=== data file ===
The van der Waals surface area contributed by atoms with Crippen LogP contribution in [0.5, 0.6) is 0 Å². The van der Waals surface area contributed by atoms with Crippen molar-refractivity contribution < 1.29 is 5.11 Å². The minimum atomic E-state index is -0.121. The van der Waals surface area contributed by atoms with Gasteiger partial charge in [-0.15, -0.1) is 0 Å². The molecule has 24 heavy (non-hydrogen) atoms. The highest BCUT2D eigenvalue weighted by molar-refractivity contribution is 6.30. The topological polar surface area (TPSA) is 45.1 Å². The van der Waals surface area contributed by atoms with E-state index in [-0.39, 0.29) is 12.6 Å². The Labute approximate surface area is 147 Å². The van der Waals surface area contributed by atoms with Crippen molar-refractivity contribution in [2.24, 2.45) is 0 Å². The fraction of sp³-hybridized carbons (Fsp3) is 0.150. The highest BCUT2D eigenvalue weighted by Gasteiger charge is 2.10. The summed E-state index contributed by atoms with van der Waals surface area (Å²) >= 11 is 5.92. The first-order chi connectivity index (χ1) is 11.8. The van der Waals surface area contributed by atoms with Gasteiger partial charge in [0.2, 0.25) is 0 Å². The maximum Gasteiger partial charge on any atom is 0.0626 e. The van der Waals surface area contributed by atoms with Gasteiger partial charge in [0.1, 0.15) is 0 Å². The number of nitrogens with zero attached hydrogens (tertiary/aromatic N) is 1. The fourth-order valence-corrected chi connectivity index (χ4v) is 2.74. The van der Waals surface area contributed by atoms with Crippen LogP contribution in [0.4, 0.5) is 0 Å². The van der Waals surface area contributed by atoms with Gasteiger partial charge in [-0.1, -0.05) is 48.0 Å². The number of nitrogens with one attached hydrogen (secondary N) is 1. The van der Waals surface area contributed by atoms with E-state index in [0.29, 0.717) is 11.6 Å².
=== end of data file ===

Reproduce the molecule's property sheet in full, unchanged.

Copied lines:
The van der Waals surface area contributed by atoms with Crippen LogP contribution in [0.5, 0.6) is 0 Å². The van der Waals surface area contributed by atoms with Crippen molar-refractivity contribution < 1.29 is 5.11 Å². The minimum atomic E-state index is -0.121. The van der Waals surface area contributed by atoms with Gasteiger partial charge in [-0.15, -0.1) is 0 Å². The molecule has 24 heavy (non-hydrogen) atoms. The highest BCUT2D eigenvalue weighted by molar-refractivity contribution is 6.30. The topological polar surface area (TPSA) is 45.1 Å². The van der Waals surface area contributed by atoms with E-state index in [-0.39, 0.29) is 12.6 Å². The Labute approximate surface area is 147 Å². The van der Waals surface area contributed by atoms with Crippen molar-refractivity contribution in [2.24, 2.45) is 0 Å². The fraction of sp³-hybridized carbons (Fsp3) is 0.150. The highest BCUT2D eigenvalue weighted by Gasteiger charge is 2.10. The summed E-state index contributed by atoms with van der Waals surface area (Å²) >= 11 is 5.92. The first-order chi connectivity index (χ1) is 11.8. The van der Waals surface area contributed by atoms with Gasteiger partial charge in [0.2, 0.25) is 0 Å². The maximum Gasteiger partial charge on any atom is 0.0626 e. The van der Waals surface area contributed by atoms with Gasteiger partial charge in [0.1, 0.15) is 0 Å². The number of nitrogens with zero attached hydrogens (tertiary/aromatic N) is 1. The fourth-order valence-corrected chi connectivity index (χ4v) is 2.74. The van der Waals surface area contributed by atoms with Crippen LogP contribution in [0.4, 0.5) is 0 Å². The van der Waals surface area contributed by atoms with Gasteiger partial charge in [-0.1, -0.05) is 48.0 Å². The number of nitrogens with one attached hydrogen (secondary N) is 1. The van der Waals surface area contributed by atoms with E-state index in [0.29, 0.717) is 11.6 Å².